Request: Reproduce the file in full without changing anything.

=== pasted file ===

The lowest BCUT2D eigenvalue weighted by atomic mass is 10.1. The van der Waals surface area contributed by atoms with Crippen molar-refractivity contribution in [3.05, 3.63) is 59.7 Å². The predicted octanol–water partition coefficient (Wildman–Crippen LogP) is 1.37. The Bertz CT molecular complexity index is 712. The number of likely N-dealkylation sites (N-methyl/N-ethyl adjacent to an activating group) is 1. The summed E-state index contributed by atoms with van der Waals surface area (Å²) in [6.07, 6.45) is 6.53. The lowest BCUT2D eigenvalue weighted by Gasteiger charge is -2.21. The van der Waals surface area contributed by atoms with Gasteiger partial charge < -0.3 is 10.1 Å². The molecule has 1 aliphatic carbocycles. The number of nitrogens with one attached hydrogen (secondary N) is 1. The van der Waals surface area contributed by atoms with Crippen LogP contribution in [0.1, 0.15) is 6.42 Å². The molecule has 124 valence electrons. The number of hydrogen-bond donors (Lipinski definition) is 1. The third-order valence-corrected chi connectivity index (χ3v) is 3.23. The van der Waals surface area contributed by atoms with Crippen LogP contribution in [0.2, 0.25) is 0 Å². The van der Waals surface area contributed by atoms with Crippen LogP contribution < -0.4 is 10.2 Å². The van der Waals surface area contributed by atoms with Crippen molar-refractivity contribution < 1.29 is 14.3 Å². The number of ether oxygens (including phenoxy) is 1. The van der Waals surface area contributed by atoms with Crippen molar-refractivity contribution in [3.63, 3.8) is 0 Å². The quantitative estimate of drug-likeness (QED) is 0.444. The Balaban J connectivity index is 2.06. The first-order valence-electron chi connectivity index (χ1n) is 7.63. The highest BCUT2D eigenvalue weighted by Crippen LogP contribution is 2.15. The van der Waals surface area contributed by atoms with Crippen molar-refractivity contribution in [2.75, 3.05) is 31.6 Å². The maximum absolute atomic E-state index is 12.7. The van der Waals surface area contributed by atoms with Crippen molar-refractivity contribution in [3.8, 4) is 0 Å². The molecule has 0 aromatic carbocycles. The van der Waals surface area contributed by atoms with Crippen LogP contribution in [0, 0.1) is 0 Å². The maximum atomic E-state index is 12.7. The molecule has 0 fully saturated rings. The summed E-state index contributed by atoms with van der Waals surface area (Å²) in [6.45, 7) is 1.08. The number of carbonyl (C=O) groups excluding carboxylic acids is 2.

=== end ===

The lowest BCUT2D eigenvalue weighted by atomic mass is 10.1. The van der Waals surface area contributed by atoms with Crippen molar-refractivity contribution in [3.05, 3.63) is 59.7 Å². The predicted octanol–water partition coefficient (Wildman–Crippen LogP) is 1.37. The Bertz CT molecular complexity index is 712. The number of likely N-dealkylation sites (N-methyl/N-ethyl adjacent to an activating group) is 1. The summed E-state index contributed by atoms with van der Waals surface area (Å²) in [6.07, 6.45) is 6.53. The lowest BCUT2D eigenvalue weighted by Gasteiger charge is -2.21. The van der Waals surface area contributed by atoms with Gasteiger partial charge < -0.3 is 10.1 Å². The molecule has 1 aliphatic carbocycles. The number of nitrogens with one attached hydrogen (secondary N) is 1. The van der Waals surface area contributed by atoms with Crippen LogP contribution in [0.1, 0.15) is 6.42 Å². The molecule has 124 valence electrons. The number of hydrogen-bond donors (Lipinski definition) is 1. The third-order valence-corrected chi connectivity index (χ3v) is 3.23. The van der Waals surface area contributed by atoms with Crippen LogP contribution in [0.2, 0.25) is 0 Å². The van der Waals surface area contributed by atoms with Crippen LogP contribution < -0.4 is 10.2 Å². The van der Waals surface area contributed by atoms with Crippen molar-refractivity contribution < 1.29 is 14.3 Å². The number of ether oxygens (including phenoxy) is 1. The van der Waals surface area contributed by atoms with Crippen molar-refractivity contribution in [3.63, 3.8) is 0 Å². The quantitative estimate of drug-likeness (QED) is 0.444. The Balaban J connectivity index is 2.06. The first-order valence-electron chi connectivity index (χ1n) is 7.63. The highest BCUT2D eigenvalue weighted by Crippen LogP contribution is 2.15. The van der Waals surface area contributed by atoms with Crippen molar-refractivity contribution in [2.75, 3.05) is 31.6 Å². The maximum absolute atomic E-state index is 12.7. The van der Waals surface area contributed by atoms with Crippen molar-refractivity contribution in [3.8, 4) is 0 Å². The molecule has 0 aromatic carbocycles. The van der Waals surface area contributed by atoms with Crippen LogP contribution in [0, 0.1) is 0 Å². The maximum atomic E-state index is 12.7. The molecule has 0 fully saturated rings. The summed E-state index contributed by atoms with van der Waals surface area (Å²) in [6.45, 7) is 1.08. The number of carbonyl (C=O) groups excluding carboxylic acids is 2.